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Author, advocate for Adnan Syed discusses celebrated case

Rabia Chaudry, a Pakistani-American lawyer who wrote a book about the legal saga of Adnan Syed, outlined why she believes the imprisoned Maryland man was wrongly convicted and a victim of ineffective counsel at last week’s American Bar Association Spring 2019 National Legal Malpractice Conference

Rabia Chaudry

Rabia Chaudry

Chaudry has become known as the public advocate for Syed, who is at the center of a case that in 2014 became a popular investigative journalism podcast in “Serial: Season One.” Syed remains in jail for the 1999 murder of his teen girlfriend Hae Min Lee after the Maryland Court of Appeals on March 8 denied him a new trial, just two days before a four-part documentary on the alleged wrongful conviction, “The Case Against Adnan Syed,” debuted on HBO.

His case has caught the public’s attention in much the same way as “Making a Murderer,” a Netflix series that raised questions about the 2007 murder conviction of a Wisconsin man, Steven Avery, who previously had been wrongfully convicted in 1985 of sexual assault and attempted murder.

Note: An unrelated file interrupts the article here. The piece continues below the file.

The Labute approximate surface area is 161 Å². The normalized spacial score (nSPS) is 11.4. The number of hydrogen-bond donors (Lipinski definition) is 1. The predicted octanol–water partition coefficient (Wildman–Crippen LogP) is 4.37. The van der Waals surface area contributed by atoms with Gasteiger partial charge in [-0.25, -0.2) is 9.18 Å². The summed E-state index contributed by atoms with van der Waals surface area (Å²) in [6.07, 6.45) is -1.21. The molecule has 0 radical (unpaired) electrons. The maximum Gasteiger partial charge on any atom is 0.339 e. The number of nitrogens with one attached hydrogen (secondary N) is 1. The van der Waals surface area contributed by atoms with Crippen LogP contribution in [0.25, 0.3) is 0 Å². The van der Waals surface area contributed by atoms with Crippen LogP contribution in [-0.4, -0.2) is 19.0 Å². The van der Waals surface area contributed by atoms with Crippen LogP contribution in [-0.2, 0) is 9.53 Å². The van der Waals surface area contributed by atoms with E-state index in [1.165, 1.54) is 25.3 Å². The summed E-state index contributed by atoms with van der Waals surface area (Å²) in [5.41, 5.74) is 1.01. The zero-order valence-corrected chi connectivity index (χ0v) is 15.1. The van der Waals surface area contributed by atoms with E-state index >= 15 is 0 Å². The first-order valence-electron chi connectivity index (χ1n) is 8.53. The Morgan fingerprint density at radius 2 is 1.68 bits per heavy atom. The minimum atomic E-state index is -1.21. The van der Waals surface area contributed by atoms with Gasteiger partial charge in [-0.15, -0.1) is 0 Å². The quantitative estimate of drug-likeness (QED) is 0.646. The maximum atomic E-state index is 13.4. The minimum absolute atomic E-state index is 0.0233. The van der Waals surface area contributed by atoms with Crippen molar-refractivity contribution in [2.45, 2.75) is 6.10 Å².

A friend of Syed, Chaudry has advocated on his behalf for many years. Her book, a New York Times bestseller, “Adnan’s Story: The Search for Truth and Justice after Serial,” was released in 2016. She is also executive producer of the HBO series.

“As a community advocate, I have learned the power of storytelling,” Chaudry said at the ABA conference on April 4. “When you are standing in front of a jury, the best story wins. In Adnan’s case, defense counsel had no story.”

To support her claim of ineffective counsel, Chaudry said Syed “gave his attorney a list of 70 names of people who saw him that evening (at Ramadan services) and who could vouch for him. She never contacted any of them.”

The three-day professionalism conference, sponsored by the ABA Standing Committee on Lawyers’ Professional Liability, concluded Friday in Miami Beach. It included a series of programs on a variety of professionalism issues, including representing mentally impaired lawyers as well as the potential perils of social media use.

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